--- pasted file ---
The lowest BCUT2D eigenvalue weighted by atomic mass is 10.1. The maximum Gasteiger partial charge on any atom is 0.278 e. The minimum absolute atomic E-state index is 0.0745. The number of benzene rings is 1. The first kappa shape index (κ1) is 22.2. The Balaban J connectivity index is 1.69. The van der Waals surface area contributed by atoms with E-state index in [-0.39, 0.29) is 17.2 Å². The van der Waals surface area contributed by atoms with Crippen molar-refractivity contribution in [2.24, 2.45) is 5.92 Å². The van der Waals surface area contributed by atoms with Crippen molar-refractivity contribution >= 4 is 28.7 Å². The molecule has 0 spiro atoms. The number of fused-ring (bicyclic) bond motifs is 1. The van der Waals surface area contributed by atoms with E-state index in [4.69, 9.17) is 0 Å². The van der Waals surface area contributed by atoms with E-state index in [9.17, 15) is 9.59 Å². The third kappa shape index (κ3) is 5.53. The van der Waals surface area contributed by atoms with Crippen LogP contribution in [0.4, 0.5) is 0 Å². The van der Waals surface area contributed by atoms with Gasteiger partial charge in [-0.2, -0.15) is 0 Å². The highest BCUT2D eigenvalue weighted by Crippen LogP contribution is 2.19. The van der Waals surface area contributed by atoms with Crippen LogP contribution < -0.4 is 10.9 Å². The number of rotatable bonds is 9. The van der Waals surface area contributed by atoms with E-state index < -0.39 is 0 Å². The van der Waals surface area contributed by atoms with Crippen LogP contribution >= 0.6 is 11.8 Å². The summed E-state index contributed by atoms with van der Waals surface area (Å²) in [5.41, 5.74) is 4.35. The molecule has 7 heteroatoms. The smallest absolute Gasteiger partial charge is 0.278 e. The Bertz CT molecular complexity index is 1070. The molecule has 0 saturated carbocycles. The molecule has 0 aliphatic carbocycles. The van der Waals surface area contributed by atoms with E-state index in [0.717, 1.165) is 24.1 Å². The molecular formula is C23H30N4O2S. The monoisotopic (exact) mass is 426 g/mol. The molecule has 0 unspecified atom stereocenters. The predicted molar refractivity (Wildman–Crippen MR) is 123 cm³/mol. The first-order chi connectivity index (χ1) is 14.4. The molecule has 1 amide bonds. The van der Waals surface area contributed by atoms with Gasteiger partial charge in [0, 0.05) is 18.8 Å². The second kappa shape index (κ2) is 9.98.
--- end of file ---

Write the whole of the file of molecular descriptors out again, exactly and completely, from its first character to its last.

The lowest BCUT2D eigenvalue weighted by atomic mass is 10.1. The maximum Gasteiger partial charge on any atom is 0.278 e. The minimum absolute atomic E-state index is 0.0745. The number of benzene rings is 1. The first kappa shape index (κ1) is 22.2. The Balaban J connectivity index is 1.69. The van der Waals surface area contributed by atoms with E-state index in [-0.39, 0.29) is 17.2 Å². The van der Waals surface area contributed by atoms with Crippen molar-refractivity contribution in [2.24, 2.45) is 5.92 Å². The van der Waals surface area contributed by atoms with Crippen molar-refractivity contribution >= 4 is 28.7 Å². The molecule has 0 spiro atoms. The number of fused-ring (bicyclic) bond motifs is 1. The van der Waals surface area contributed by atoms with E-state index in [4.69, 9.17) is 0 Å². The van der Waals surface area contributed by atoms with E-state index in [9.17, 15) is 9.59 Å². The third kappa shape index (κ3) is 5.53. The van der Waals surface area contributed by atoms with Crippen LogP contribution in [0.4, 0.5) is 0 Å². The van der Waals surface area contributed by atoms with Gasteiger partial charge in [-0.2, -0.15) is 0 Å². The highest BCUT2D eigenvalue weighted by Crippen LogP contribution is 2.19. The van der Waals surface area contributed by atoms with Crippen LogP contribution < -0.4 is 10.9 Å². The number of rotatable bonds is 9. The van der Waals surface area contributed by atoms with E-state index < -0.39 is 0 Å². The van der Waals surface area contributed by atoms with Crippen LogP contribution >= 0.6 is 11.8 Å². The summed E-state index contributed by atoms with van der Waals surface area (Å²) in [5.41, 5.74) is 4.35. The molecule has 7 heteroatoms. The smallest absolute Gasteiger partial charge is 0.278 e. The Bertz CT molecular complexity index is 1070. The molecule has 0 saturated carbocycles. The molecule has 0 aliphatic carbocycles. The van der Waals surface area contributed by atoms with E-state index in [0.717, 1.165) is 24.1 Å². The molecular formula is C23H30N4O2S. The monoisotopic (exact) mass is 426 g/mol. The molecule has 0 unspecified atom stereocenters. The predicted molar refractivity (Wildman–Crippen MR) is 123 cm³/mol. The first-order chi connectivity index (χ1) is 14.4. The molecule has 1 amide bonds. The van der Waals surface area contributed by atoms with Gasteiger partial charge in [0, 0.05) is 18.8 Å². The second kappa shape index (κ2) is 9.98.